Throughout this book, the reader will undoubtedly notice that the author is drawing heavily and liberally on the material found in the Chinese Ch'an and Japanese Zen Buddhist lore. A word of disclaimer is in order here: the author is not, nor has he ever been, in any way associated nor affiliated with any of the schools or institutions of Ch'an or Zen Buddhism. Furthermore, the author is not, nor has he ever been, associated with any other schools or institution of religious or other so-called cognitive practices. Also, the author has never had any contacts nor associations with any religious individuals, regardless of their walks of life. Acting as a free individual, the author has merely embraced the opportunity, offered to him early on in his formative years, to undergo a comprehensive and a rather long course of thorough education in science, art, philosophy, logic, music, languages, and social study. That study, coupled with a number of years of careful observations of the waxing and waning of everyday flow of life, has resulted in the thoughts presented in this book. And of course, this study continues indefinitely, following the endless and joyous path of growth and maturation.

Extending this disclaimer further, the author would like to add the following forewarnings: some of the thinking patterns exposed in this book may indicate the presence of the underlying methodology or some sort of a technique of spiritual practice in general. While this may actually be the case (albeit unbeknownst to the author), it was certainly not his original intention. It is very important to stress here that the author is clearly against advocating any method or technique to be applied with regards to the presented material. It also goes without saying that the author is not implying here that various methods and techniques (the existing ones as well as the ones that are yet to be discovered) are a priory worthless; merely, it is the author's contention that it would be more harmful than beneficial to strive to adopt any technique or methodology when trying to deal with the issues discussed in this book. Quite on the contrary, probably the best way to handle the material contained in here is to approach it with an unconcerned demeanor, without expecting any gain as well as without fearing any disruption in the readers' value systems. The fact is that even if readers do succeed in absorbing and understanding the book in its entirety, nothing would improve for those readers whatsoever. Similarly, failing to perceive any rhyme or reason to this book would not signal any loss, in any respect, for the readers. If someone would begin to study a book on how to improve his/her work or organizational habits, for example, not finishing the study properly could end up in undesirable states. Also, by digesting such book thoroughly, the reader will definitely reap tangible benefits in his/her subsequent actions. Nothing like that could ever apply to the material that the reader is about to encounter here. It is the author's wish that the book be consumed and viewed as an exercise in unconstrained and unconcerned thinking and experiencing.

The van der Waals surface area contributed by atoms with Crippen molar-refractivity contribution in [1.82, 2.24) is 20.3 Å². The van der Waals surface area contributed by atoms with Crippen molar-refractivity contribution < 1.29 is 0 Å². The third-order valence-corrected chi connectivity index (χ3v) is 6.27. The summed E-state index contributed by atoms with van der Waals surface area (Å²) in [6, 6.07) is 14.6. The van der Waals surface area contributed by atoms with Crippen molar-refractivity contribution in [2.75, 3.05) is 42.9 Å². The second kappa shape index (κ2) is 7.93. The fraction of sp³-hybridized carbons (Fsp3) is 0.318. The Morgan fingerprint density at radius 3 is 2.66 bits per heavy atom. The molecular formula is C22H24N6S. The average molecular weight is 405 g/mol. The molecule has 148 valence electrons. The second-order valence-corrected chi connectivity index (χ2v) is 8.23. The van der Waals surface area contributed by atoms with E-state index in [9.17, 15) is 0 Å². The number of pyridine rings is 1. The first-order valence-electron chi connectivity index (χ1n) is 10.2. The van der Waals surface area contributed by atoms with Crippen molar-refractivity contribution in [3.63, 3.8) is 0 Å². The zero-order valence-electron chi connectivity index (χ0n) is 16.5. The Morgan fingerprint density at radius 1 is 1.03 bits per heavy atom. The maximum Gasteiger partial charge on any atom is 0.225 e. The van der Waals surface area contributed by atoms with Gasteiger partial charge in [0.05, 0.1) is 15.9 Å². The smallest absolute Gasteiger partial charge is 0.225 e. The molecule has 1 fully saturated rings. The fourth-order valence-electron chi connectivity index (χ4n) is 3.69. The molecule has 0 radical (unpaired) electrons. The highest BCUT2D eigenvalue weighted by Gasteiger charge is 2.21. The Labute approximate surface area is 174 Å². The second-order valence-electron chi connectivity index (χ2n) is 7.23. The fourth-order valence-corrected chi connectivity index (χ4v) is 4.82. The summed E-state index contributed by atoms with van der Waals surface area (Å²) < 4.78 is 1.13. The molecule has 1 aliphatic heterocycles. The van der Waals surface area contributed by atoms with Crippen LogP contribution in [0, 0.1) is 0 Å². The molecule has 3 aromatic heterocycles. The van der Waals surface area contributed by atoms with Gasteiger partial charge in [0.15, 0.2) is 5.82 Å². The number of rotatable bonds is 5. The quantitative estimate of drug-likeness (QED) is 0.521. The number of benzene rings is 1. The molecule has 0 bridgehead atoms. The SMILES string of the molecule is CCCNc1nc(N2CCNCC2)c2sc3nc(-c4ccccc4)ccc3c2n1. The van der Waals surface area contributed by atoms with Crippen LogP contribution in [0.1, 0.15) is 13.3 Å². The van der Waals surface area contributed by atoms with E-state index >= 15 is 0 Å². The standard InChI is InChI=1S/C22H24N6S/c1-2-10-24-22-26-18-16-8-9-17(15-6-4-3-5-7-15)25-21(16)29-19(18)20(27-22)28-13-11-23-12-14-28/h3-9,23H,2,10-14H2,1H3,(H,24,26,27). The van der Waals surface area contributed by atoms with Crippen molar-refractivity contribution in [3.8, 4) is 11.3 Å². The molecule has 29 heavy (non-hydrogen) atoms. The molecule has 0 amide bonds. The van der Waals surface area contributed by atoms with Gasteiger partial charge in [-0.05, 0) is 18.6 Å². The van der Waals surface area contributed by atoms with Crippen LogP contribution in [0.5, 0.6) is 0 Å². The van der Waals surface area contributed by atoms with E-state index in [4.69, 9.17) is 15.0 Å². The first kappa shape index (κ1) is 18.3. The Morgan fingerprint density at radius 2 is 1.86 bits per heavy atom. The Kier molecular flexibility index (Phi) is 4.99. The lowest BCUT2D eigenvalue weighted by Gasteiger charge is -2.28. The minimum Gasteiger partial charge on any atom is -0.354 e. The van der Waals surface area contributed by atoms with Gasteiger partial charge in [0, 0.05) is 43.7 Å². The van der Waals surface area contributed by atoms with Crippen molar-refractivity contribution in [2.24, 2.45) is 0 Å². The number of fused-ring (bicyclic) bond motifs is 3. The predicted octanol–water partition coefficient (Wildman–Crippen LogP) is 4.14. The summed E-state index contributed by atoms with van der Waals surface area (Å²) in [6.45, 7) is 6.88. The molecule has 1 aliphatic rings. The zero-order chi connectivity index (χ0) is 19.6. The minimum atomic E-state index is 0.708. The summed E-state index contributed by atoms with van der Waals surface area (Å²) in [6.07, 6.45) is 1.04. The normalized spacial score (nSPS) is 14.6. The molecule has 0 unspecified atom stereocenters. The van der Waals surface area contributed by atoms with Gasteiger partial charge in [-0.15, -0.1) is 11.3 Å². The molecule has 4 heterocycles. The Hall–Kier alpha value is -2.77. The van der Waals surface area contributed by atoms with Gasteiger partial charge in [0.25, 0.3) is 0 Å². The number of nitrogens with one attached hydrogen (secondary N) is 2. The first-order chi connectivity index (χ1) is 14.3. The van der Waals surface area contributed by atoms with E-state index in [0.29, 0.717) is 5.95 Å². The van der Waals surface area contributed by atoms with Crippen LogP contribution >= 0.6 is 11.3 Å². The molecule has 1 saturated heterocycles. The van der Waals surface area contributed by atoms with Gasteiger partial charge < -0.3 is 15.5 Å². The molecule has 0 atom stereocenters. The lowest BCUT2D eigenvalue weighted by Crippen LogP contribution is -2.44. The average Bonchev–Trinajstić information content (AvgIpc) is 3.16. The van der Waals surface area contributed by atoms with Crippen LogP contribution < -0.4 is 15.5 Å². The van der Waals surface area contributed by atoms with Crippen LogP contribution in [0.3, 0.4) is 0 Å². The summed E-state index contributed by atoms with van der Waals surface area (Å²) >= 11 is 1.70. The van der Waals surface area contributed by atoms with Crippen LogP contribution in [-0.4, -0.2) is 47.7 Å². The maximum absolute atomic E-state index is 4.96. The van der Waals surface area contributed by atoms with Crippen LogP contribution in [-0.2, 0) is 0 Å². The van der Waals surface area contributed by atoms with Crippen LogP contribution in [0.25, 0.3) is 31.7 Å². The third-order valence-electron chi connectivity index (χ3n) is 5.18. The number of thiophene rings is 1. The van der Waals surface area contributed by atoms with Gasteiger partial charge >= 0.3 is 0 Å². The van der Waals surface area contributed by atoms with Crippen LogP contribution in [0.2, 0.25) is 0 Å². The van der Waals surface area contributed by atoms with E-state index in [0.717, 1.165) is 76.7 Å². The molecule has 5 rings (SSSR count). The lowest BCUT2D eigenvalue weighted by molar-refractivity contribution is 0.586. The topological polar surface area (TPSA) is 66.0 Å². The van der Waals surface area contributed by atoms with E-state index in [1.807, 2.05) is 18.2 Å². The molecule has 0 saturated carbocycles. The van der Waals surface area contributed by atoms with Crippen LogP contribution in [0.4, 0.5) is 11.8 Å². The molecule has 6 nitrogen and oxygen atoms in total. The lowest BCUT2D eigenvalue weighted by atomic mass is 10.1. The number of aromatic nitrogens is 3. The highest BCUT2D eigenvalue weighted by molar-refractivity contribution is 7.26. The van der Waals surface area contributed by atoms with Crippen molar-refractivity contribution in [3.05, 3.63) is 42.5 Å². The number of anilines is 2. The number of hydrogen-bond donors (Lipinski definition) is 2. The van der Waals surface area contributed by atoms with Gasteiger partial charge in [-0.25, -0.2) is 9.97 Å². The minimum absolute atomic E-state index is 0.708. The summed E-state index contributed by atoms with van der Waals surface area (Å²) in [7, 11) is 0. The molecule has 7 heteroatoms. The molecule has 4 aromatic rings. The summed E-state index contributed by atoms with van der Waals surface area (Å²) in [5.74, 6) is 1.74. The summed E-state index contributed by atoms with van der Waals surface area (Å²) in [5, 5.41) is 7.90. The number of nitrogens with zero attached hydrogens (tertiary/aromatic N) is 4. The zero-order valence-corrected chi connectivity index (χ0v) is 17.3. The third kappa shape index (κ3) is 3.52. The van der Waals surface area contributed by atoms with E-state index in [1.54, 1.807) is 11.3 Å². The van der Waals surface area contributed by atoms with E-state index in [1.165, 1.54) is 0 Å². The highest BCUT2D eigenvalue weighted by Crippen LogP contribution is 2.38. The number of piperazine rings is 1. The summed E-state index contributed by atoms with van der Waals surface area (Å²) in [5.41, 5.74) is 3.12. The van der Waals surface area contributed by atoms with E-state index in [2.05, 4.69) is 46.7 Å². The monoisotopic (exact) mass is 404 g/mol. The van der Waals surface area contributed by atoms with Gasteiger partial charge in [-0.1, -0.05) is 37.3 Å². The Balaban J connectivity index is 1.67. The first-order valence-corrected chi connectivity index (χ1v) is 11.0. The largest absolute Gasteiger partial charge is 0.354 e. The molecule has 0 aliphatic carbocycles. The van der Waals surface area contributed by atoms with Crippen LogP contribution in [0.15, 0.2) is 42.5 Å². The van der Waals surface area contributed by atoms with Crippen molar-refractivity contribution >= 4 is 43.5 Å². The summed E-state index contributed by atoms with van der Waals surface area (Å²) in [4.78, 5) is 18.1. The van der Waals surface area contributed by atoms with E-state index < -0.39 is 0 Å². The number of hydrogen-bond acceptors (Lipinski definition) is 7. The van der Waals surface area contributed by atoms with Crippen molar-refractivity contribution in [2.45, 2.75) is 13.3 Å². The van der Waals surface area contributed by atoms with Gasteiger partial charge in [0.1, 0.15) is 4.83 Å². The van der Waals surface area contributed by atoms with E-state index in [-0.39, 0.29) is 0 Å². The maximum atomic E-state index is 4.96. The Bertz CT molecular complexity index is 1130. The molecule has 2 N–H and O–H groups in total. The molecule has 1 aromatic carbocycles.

Finally, there is nothing that has been presented in this book that could be considered new. It is merely a collection, or a compilation, of some of the ideas on change and eternity as it affects us humans. These ideas have been gathered and put together by the author, which is an exercise that may perhaps lend a slightly unique flavor to the whole book. This personal perspective may result in a renewed interest in some of the time-honored spiritual systems and disciplines. If something like that happens, even if only in a single, isolated case, the author will consider that his efforts have not been in vain.

Next -- Introduction

All original material in these web pages copyright © Alex Bunard.